Staunton SP

Staunton SP

Thursday, August 28, 2014

Denver to Fraser through the Indian Peaks Wilderness - Hiking & Public Transit Only















The Epic Cross Divide Hike, Car-less Edition
Indian Peaks Wilderness, Arapaho National Forest

Dates Hiked - August 22 to 24, 2014

Distance: ~25 miles of hiking/walking

After much planning, my friends and I embarked on a quest.  Make it from Denver, across the Continental Divide to Fraser, hiking, taking the bus, and riding the Zephyr (Amtrak) back to Denver.  The trip was epic and it turned out to be a lot of fun and a great way to spend a long weekend hiking. Below I'll describe the trails that we hiked and how to get to and from the trailheads using nothing but public transit or your own two feet.

Step 1 - Bus from Union Station (Denver) to Boulder Transit Center

Not much explanation here, meet at Union Station early, we caught a 6:20AM bus to Boulder.  Coffee at PigTrain is a must!

Step 2 - Bus from Boulder Transit Center to Nederland

Here is trick #1 for this trip.  The bus to Nederland can take you to either the Nederland High School or the Eldora Ski Resort.  You should take neither...convince the driver to drop you off at the junction of Eldora Ave and Shelf Road, just where the road up to Eldora Ski Resort begins.  If your driver refuses (ask nicely) then you should get off at the High School.  It is easier to walk the extra mile or so than to backtrack down the long road from the Ski Resort.

Step 3 - Walk along Eldora/Eldorado/Hessie Ave

Distance: 4 mi (one way)

For this segment you want to walk along Eldora Ave for 4 miles.  You walk through the town of Eldora and once the road becomes dirt, follow it to the Hessie Trailhead.  This 4 mile stretch does not take all that long, it is mostly flat and surprisingly scenic.



Step 4 - Hike from the Hessie Trailhead to King Lake

King Lake
Indian Peaks Wilderness Area, Arapaho National Forest
  • Distance: 6.1 mi (one way)
  • Elevation Gain: 3,076 ft
  • Elevation Min/Max: 8,963 ft to 11,403
  • Managing Agency: U.S. Forest Service
  • Permit Required - Cost $5 

This is where the real fun begins.  The hike up to King Lake is beautiful, even with the weather being grey, rainy, and brooding, the trail is pleasant and the destination provides top-notch alpine scenery.  The signs say 5 miles to King Lake from the trailhead, but considering that you need to walk .5 miles from the turnoff to the trailhead (as the road is flooded and there is a large creek crossing) the actual hike is more like 6 miles.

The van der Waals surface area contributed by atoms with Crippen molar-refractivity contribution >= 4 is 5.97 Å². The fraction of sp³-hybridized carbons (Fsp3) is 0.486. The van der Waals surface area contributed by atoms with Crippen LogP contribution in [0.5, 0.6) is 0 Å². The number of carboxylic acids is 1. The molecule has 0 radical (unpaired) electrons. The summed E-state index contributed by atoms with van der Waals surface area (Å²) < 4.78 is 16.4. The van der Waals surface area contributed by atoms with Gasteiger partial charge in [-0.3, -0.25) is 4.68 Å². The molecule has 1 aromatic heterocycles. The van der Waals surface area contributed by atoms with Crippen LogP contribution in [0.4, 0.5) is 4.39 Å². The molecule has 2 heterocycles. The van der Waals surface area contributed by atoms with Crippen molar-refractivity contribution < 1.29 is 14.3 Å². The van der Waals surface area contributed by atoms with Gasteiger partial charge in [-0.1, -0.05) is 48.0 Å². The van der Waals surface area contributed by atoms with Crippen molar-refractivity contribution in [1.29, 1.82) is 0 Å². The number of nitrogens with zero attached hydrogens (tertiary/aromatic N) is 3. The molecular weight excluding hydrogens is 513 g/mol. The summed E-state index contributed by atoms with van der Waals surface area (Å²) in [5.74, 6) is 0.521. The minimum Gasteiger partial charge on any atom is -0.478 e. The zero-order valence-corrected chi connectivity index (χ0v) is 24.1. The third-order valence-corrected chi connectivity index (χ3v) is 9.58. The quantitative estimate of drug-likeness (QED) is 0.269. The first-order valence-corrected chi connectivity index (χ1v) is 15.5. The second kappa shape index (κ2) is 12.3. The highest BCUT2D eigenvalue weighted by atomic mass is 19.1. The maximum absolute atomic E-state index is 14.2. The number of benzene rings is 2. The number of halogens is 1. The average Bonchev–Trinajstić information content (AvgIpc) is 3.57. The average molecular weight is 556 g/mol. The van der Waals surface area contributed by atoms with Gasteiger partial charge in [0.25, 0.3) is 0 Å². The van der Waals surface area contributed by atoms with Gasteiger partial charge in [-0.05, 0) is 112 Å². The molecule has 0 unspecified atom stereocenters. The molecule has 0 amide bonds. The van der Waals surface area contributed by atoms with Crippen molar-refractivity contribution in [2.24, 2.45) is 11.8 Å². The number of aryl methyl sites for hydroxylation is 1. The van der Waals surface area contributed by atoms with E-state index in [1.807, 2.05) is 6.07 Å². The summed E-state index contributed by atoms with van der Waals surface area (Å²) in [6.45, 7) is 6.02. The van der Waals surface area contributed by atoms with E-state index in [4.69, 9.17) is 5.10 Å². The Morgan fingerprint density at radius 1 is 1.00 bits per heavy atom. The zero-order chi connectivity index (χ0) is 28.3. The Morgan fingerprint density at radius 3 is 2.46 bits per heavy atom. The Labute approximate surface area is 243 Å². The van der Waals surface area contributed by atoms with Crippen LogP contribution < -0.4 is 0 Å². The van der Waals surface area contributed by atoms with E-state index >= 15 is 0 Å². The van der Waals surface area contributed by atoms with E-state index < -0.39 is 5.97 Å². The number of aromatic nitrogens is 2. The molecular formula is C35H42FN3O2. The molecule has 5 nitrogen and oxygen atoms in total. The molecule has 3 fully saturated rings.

The trail roughly follows the South Fork of Middle Boulder Creek all the way up the drainage.  You'll pass through pine and aspen forest on good trail with plenty of cascades, waterfalls, and wildflowers to keep the approach interesting.  Once you begin to near treeline and the final push up to King Lake keep your eyes peeled to the slopes across the valley to the South.  You just may catch a glimpse of a historic railroad trestle and an old car pinned down in the boulders.  This is the historic railroad that once carried passengers across the divide at Rollins Pass (then known as Corona Pass) to the Winter Park area.






The approach to King Lake will switchback up and up with great views back down valley until you are deposited onto a flat area with multiple creek crossings.  If you are intent on camping in the trees, this is your spot.  If you continue up the trail above treeline you'll find a number of terrific camping spots that are still sheltered from the wind by strands of shorter trees and large boulders.  However, if thunder storms are in the forecast, stick below treeline.  Following the trail past these spots will take you towards King Lake.  Take an unofficial, but obvious, spur to the right to reach the open shore of King Lake...I think it is a pretty lake...without the clouds...








Just before you reach King Lake there is a side trail that leads north to a unnamed but highly scenic pond with great camping options.  King Lake is just a 5-10 minute walk up from this pond and I highly recommend camping here.  There is a series of small waterfalls and cascades providing a true paradise as your water source.  But remember, you're at 11,400ft so high altitude camping precautions are a must.    















Step 5 - King Lake to Devil's Thumb Pass via the Continental Divide National Scenic Trail
  • Distance: 3.6 mi (one way)
  • Elevation Gain: 1,253 ft
  • Elevation Min/Max: 11,258 to 12,102ft
  • Managing Agency: U.S. Forest Service